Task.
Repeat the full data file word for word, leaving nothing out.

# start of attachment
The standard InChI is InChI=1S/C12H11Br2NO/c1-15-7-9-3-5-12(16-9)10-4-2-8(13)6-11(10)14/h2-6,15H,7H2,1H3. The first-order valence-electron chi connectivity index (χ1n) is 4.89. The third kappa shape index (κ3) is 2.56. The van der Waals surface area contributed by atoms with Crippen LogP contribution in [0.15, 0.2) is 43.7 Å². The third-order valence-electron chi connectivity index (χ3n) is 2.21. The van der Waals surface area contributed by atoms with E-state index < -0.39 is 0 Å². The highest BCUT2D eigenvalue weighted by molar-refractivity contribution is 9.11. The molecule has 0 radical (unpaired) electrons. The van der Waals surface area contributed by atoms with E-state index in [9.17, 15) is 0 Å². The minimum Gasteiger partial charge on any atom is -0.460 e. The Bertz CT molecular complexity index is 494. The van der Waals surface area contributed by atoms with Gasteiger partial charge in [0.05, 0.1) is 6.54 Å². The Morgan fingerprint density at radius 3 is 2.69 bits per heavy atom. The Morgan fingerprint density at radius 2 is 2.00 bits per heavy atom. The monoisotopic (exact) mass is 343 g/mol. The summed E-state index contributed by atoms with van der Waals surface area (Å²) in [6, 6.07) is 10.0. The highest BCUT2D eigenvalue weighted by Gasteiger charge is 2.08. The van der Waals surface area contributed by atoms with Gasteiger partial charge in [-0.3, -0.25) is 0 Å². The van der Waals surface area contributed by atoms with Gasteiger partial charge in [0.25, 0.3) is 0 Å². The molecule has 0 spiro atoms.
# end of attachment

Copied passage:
The standard InChI is InChI=1S/C12H11Br2NO/c1-15-7-9-3-5-12(16-9)10-4-2-8(13)6-11(10)14/h2-6,15H,7H2,1H3. The first-order valence-electron chi connectivity index (χ1n) is 4.89. The third kappa shape index (κ3) is 2.56. The van der Waals surface area contributed by atoms with Crippen LogP contribution in [0.15, 0.2) is 43.7 Å². The third-order valence-electron chi connectivity index (χ3n) is 2.21. The van der Waals surface area contributed by atoms with E-state index < -0.39 is 0 Å². The highest BCUT2D eigenvalue weighted by molar-refractivity contribution is 9.11. The molecule has 0 radical (unpaired) electrons. The van der Waals surface area contributed by atoms with E-state index in [9.17, 15) is 0 Å². The minimum Gasteiger partial charge on any atom is -0.460 e. The Bertz CT molecular complexity index is 494. The van der Waals surface area contributed by atoms with Gasteiger partial charge in [0.05, 0.1) is 6.54 Å². The Morgan fingerprint density at radius 3 is 2.69 bits per heavy atom. The Morgan fingerprint density at radius 2 is 2.00 bits per heavy atom. The monoisotopic (exact) mass is 343 g/mol. The summed E-state index contributed by atoms with van der Waals surface area (Å²) in [6, 6.07) is 10.0. The highest BCUT2D eigenvalue weighted by Gasteiger charge is 2.08. The van der Waals surface area contributed by atoms with Gasteiger partial charge in [-0.3, -0.25) is 0 Å². The van der Waals surface area contributed by atoms with Gasteiger partial charge in [0.25, 0.3) is 0 Å². The molecule has 0 spiro atoms.